America’s most powerful rocket blazed into the skies over Florida on Saturday, lifting the classified NROL-37 satellite for the U.S. National Reconnaissance Office to join a fleet of signals intelligence satellites eavesdropping on foreign territories.
Towering flames erupted from the base of the Delta IV Heavy at 17:51 UTC followed moments later by the thundering blastoff of the 70-meter tall rocket lifted by three powerful engines. The 737-metric-ton Delta IV completed a brief vertical climb to swing to a south-easterly flight path, embarking on a multi-hour mission aiming for a direct injection into Geostationary Orbit.
Delta’s early flight events were by the book before the mission headed into a pre-arranged news blackout that is customary for NRO missions to allow the agency’s satellites to head into their classified orbital trajectories without the public watching. Following the confirmation of payload fairing separation, no more updates on mission progress are available with the exception of a confirmation of launch success, provided a little over five and a half hours after launch.
Riding into space hidden under Delta’s payload fairing was the world’s largest satellite, belonging to the U.S. Signals Intelligence program. NROL-37 was identified as the seventh Advanced Orion Signals Intelligence satellite through the analysis of the launch vehicle configuration in use, the launch site and time, as well as the current framework of NRO missions.
The National Reconnaissance Office, responsible for the development and operation of America’s spy satellites, goes through great lengths of keeping its activities secret, however, occasional leaks and satellite trackers analyzing movements in orbit often uncover the identity of satellites.
Advanced Orion satellites, also known under their codename Mentor, are large geostationary spacecraft outfitted with huge deployable mesh antennas that approach 100 meters in diameter. Their task is to intercept missile telemetry over foreign territories as well as other forms of electronic communications on the ground and in space.
The first Geostationary Signals Intelligence satellites launched by the U.S. were three Aquacade spacecraft in the 1970s, only weighing in at 700 Kilograms and featuring dishes around 20 meters in diameter. The first two Orion satellites, also known as Magnum, launched aboard Space Shuttle Discovery in 1985 and ’89, reportedly featuring 50-meter antennas and weighing approximately 5,200 Kilograms. Both Aquacade and Orion were operated by the U.S. Air Force.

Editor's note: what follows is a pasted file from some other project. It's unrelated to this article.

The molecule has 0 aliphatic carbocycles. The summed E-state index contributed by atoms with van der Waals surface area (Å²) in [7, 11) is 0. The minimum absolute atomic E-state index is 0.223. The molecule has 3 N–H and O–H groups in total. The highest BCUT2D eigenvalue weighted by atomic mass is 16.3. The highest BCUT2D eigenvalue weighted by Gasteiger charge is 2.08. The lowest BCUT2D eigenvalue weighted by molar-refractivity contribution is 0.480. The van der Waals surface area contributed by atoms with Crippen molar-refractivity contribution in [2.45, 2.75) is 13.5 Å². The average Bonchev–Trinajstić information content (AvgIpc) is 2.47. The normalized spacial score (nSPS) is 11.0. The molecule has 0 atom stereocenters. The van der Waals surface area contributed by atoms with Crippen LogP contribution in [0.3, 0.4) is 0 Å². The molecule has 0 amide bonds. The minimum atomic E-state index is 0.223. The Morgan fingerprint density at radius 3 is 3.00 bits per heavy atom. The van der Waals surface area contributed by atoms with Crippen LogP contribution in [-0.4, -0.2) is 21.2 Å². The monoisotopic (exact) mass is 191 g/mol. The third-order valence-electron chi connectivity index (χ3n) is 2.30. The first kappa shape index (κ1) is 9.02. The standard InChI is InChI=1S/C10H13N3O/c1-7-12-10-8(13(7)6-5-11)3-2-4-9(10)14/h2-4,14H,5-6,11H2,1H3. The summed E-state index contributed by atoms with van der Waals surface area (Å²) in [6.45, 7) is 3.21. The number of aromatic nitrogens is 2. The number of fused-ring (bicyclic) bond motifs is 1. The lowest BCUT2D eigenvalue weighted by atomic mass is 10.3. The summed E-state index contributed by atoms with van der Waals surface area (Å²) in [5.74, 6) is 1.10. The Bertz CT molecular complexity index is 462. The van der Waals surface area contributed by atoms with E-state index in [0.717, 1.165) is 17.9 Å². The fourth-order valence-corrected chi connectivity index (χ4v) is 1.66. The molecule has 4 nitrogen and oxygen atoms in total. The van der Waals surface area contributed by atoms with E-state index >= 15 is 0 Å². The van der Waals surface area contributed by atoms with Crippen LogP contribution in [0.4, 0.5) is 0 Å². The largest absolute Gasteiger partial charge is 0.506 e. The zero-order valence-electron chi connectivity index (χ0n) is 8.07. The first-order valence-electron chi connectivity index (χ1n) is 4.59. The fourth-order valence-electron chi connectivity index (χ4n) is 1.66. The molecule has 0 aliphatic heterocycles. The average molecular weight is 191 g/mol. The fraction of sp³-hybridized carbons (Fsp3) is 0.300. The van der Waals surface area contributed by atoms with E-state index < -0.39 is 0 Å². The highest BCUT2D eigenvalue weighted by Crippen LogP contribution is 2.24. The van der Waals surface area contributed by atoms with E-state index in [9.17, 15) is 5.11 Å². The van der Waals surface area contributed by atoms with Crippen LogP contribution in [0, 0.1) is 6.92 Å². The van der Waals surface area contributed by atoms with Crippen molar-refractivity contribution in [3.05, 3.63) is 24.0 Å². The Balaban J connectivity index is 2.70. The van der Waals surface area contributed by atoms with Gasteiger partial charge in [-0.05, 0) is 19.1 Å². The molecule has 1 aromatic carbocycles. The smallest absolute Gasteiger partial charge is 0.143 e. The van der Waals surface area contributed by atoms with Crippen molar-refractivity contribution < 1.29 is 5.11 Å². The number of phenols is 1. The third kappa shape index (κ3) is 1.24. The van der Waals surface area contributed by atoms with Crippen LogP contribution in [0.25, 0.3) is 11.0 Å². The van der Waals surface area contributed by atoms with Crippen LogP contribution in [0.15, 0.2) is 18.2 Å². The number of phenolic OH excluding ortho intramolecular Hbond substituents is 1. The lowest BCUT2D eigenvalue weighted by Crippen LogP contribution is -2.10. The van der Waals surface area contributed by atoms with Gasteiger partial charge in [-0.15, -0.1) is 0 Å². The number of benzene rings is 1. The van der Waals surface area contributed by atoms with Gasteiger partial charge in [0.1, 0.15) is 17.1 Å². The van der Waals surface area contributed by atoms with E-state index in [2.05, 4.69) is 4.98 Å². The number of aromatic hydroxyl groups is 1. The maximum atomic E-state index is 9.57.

The heavier Advanced Orion satellites debuted in 1995 with the launch of Orion 3, USA 110. The first three Advanced Orion birds were launched by the Titan IV rocket before its retirement.
Delta IV Heavy launched its first Advanced Orion Satellite in 2009 on the NROL-26 mission followed by NROL-32 the next year.
NROL-15, launched in 2012, was of particular interest as it was the first flight of the Delta IV with the improved RS-68A engine that was developed in part for this particular mission – indicating that this mission’s payload mass and target orbit were outside of the vehicle’s previous capabilities.
This suggested that the Advanced Orion satellites had once again gained mass, likely in an upgrade to a modified version – requiring Delta’s direct GEO insertion capability to be improved from 6,275 to 6,750 Kilograms.
With its heavy payload securely tucked away inside the large metal fairing, Delta IV Heavy headed into a long countdown at sunrise, starting with the retraction of the large Mobile Service Tower at Space Launch Complex 37B to reveal the rocket atop its launch pad.
Delta IV Heavy is comprised of three Common Booster Cores strapped together with a Delta Cryogenic Second Stage on top of the central core, creating what currently is America’s most powerful rocket.
Eventually, Delta IV will lose that rank when SpaceX premieres its Falcon Heavy rocket.
Out of 32 Delta IV missions, the Heavy configuration has flown nine times with payloads for the U.S. Air Force, the NRO and NASA. In its previous mission, DIV Heavy lofted NASA’s Orion spacecraft in a shakedown mission taking the capsule twice around the planet to qualify it for crewed missions.
Standing over 70 meters tall, the Delta IV Heavy has a launch mass of 733 metric tons with its three boosters creating a span of 15 meters from side to side. All of its stages use cryogenic propellants, Liquid Hydrogen and Liquid Oxygen, maximizing the rocket’s efficiency from a propulsion standpoint.
After Delta’s RIFCA – Redundant Inertial Flight Control Assembly – was activated, the launcher headed into a detailed series of checkouts while the Launch Team also put tanking procedures into motion.
Over the course of a three-hour sequence, 633 metric tons of supercold propellants were pumped into the three booster cores and the DCSS upper stage.